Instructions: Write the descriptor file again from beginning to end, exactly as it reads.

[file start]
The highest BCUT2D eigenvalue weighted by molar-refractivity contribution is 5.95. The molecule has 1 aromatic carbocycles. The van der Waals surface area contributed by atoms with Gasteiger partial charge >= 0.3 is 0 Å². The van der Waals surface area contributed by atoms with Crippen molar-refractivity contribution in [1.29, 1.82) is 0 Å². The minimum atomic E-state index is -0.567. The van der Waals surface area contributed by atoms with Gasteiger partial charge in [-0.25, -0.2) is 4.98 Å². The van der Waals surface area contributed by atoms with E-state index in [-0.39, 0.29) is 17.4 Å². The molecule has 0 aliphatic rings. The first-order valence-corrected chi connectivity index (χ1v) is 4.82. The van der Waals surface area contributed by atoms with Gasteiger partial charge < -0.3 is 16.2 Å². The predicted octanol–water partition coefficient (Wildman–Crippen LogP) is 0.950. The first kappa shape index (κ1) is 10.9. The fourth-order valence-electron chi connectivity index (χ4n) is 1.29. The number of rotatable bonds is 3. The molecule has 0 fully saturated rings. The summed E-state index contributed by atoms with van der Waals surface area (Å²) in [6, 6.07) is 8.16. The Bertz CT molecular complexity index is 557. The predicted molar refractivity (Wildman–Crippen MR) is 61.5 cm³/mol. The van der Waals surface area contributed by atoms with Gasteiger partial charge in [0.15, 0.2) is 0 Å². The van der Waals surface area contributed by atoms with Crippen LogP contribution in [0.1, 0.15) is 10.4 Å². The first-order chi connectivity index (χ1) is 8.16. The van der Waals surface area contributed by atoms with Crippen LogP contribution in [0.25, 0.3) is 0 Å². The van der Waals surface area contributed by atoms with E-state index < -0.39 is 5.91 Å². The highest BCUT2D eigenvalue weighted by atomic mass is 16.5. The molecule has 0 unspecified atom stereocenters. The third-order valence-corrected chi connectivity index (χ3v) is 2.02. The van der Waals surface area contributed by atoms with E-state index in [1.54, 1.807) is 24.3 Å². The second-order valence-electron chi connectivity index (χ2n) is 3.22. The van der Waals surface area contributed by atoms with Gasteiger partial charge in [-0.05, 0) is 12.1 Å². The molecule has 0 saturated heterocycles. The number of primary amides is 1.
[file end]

The highest BCUT2D eigenvalue weighted by molar-refractivity contribution is 5.95. The molecule has 1 aromatic carbocycles. The van der Waals surface area contributed by atoms with Gasteiger partial charge >= 0.3 is 0 Å². The van der Waals surface area contributed by atoms with Crippen molar-refractivity contribution in [1.29, 1.82) is 0 Å². The minimum atomic E-state index is -0.567. The van der Waals surface area contributed by atoms with Gasteiger partial charge in [-0.25, -0.2) is 4.98 Å². The van der Waals surface area contributed by atoms with E-state index in [-0.39, 0.29) is 17.4 Å². The molecule has 0 aliphatic rings. The first-order valence-corrected chi connectivity index (χ1v) is 4.82. The van der Waals surface area contributed by atoms with Gasteiger partial charge < -0.3 is 16.2 Å². The predicted octanol–water partition coefficient (Wildman–Crippen LogP) is 0.950. The first kappa shape index (κ1) is 10.9. The fourth-order valence-electron chi connectivity index (χ4n) is 1.29. The number of rotatable bonds is 3. The molecule has 0 fully saturated rings. The summed E-state index contributed by atoms with van der Waals surface area (Å²) in [6, 6.07) is 8.16. The Bertz CT molecular complexity index is 557. The predicted molar refractivity (Wildman–Crippen MR) is 61.5 cm³/mol. The van der Waals surface area contributed by atoms with Gasteiger partial charge in [0.15, 0.2) is 0 Å². The van der Waals surface area contributed by atoms with Crippen LogP contribution in [0.1, 0.15) is 10.4 Å². The first-order chi connectivity index (χ1) is 8.16. The van der Waals surface area contributed by atoms with Crippen LogP contribution in [0.25, 0.3) is 0 Å². The van der Waals surface area contributed by atoms with E-state index < -0.39 is 5.91 Å². The highest BCUT2D eigenvalue weighted by atomic mass is 16.5. The molecule has 0 unspecified atom stereocenters. The third-order valence-corrected chi connectivity index (χ3v) is 2.02. The van der Waals surface area contributed by atoms with E-state index in [1.54, 1.807) is 24.3 Å². The second-order valence-electron chi connectivity index (χ2n) is 3.22. The van der Waals surface area contributed by atoms with Gasteiger partial charge in [-0.05, 0) is 12.1 Å². The molecule has 0 saturated heterocycles. The number of primary amides is 1.